With candidates poised to spend billions of dollars to win over voters ahead of next year’s US presidential election, the politician making the biggest mark so far is one who has no intention of being on the ballot.*
Elizabeth Warren, the Massachusetts Democrat, is using her political rock-star status and attacks on corporate greed and Wall Street excess to push her party and its presumed presidential nominee, Hillary Clinton, to the left.
In the ascendant, Ms Warren this week clashed with President Barack Obama over a bill that would grant him authority to conclude a sweeping Pacific Rim trade accord, one of the signature items on his economic agenda.
Facing a Warren-led revolt against legislation she insists will benefit big business at the expense of US workers, Mr Obama was forced to turn the screws on Senate Democrats to forge a compromise.
In some respects, Mrs Clinton was likely to tack left. In spite of her family’s cosy ties with Wall Street, she has long spoken out on inequality and the need to give a leg up to still-struggling middle class families.
While she has declined to spell out a clear position yet on trade, her rhetoric on the campaign trail has been decidedly Warren-esque, telling voters that the “deck is stacked” in favour of the rich and deriding the excesses of CEO pay.
But it is not clear the electorate is entirely ready for a progressive moment.
In an America where a majority of the population now backs same-sex marriage, recreational marijuana use is legal in four states and leading Republicans as well as Democrats have pledged to address the rising gap between the rich and the poor, polls show US attitudes have indeed become more liberal in certain areas.
Some elements of a so-called “populist” economic agenda, such as hiking the federal minimum wage and requiring businesses to provide staff with paid sick leave, are already supported by a majority of Americans.
But on the central question of whether the government should play a much more interventionist role in tackling inequality, wage stagnation and declining social mobility, as progressives such as Ms Warren advocate, the picture is far less certain.
That is because while most Americans say they are dissatisfied with the way the country’s income and wealth is distributed, they do not agree on the reasons why there is such a gap and whether the government should be responsible for addressing it.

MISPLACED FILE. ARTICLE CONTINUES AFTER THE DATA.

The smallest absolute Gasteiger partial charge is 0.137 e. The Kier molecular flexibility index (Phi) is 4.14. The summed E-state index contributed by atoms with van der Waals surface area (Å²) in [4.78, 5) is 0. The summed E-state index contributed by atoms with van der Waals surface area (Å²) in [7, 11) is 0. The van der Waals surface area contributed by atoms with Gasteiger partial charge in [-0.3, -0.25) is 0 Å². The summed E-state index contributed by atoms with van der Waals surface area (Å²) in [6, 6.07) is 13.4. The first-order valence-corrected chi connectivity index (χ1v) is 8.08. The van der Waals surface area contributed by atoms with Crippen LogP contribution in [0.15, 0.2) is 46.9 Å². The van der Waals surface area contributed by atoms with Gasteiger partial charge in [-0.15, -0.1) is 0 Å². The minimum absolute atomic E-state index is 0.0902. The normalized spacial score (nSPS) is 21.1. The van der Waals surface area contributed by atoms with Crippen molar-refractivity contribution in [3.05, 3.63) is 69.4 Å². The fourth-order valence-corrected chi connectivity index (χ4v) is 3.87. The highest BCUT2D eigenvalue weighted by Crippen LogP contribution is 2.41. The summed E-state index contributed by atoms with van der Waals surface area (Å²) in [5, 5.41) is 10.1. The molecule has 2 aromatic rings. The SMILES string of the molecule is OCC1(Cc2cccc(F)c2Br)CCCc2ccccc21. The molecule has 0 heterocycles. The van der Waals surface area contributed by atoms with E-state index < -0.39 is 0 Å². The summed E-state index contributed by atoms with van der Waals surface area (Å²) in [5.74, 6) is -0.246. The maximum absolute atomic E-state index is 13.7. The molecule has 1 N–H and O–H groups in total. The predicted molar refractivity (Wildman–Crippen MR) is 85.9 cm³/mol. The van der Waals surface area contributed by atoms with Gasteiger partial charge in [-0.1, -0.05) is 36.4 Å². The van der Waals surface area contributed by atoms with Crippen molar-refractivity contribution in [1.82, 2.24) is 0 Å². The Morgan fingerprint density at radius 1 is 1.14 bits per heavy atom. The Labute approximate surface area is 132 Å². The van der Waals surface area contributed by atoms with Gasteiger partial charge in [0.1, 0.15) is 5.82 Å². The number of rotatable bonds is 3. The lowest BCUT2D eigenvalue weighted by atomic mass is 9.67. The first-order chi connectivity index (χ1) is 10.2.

For example, as many are likely to blame rising inequality on Democrats and liberal policies, such as expanding entitlement programmes, as they are on Republicans and traditionally “conservative” policies, such as lowering taxes.
It is a similarly nuanced story on trade. In a poll released earlier this month, 37 per cent of Americans said free trade with other countries had helped the US, compared with 31 per cent who said free trade had hurt. That may not sound like a big difference, but it marked the first time in 15 years that more Americans were positive than negative on the subject.
Centrist Democratic strategists have long warned of the risks of a sharp leftward tilt into economic populism. The party was shellacked in midterm elections in November, losing its majority in the Senate for the first time in eight years and seeing Republicans increase their grip on the House of Representatives after failing to convince voters they had a clear agenda for boosting growth.
Democrats have only to look across the Atlantic to Britain where Ed Miliband misjudged the public mood and led his Labour party to a crushing election defeat last week to see the perils of failing to get the message right on the economy.
Ms Warren has so far been very canny in harnessing her star power to shift the debate to the left. Whether she can keep it there is another story.
*This story has been amended to clarify that billions of dollars, rather than hundreds of billions, would be spent as part of the 2016 election campaign.
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